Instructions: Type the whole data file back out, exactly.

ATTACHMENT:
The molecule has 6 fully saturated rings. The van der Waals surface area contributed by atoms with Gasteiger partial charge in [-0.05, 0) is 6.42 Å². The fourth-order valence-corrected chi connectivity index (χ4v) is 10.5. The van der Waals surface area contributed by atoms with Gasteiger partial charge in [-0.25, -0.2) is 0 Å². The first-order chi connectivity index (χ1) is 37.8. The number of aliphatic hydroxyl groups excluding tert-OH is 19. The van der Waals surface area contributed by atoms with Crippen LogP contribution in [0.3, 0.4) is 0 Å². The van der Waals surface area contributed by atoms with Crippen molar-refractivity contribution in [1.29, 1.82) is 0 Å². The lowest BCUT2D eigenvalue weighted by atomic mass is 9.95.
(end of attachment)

The molecule has 6 fully saturated rings. The van der Waals surface area contributed by atoms with Gasteiger partial charge in [-0.05, 0) is 6.42 Å². The fourth-order valence-corrected chi connectivity index (χ4v) is 10.5. The van der Waals surface area contributed by atoms with Gasteiger partial charge in [-0.25, -0.2) is 0 Å². The first-order chi connectivity index (χ1) is 37.8. The number of aliphatic hydroxyl groups excluding tert-OH is 19. The van der Waals surface area contributed by atoms with Crippen LogP contribution in [0.3, 0.4) is 0 Å². The van der Waals surface area contributed by atoms with Crippen molar-refractivity contribution in [1.29, 1.82) is 0 Å². The lowest BCUT2D eigenvalue weighted by atomic mass is 9.95.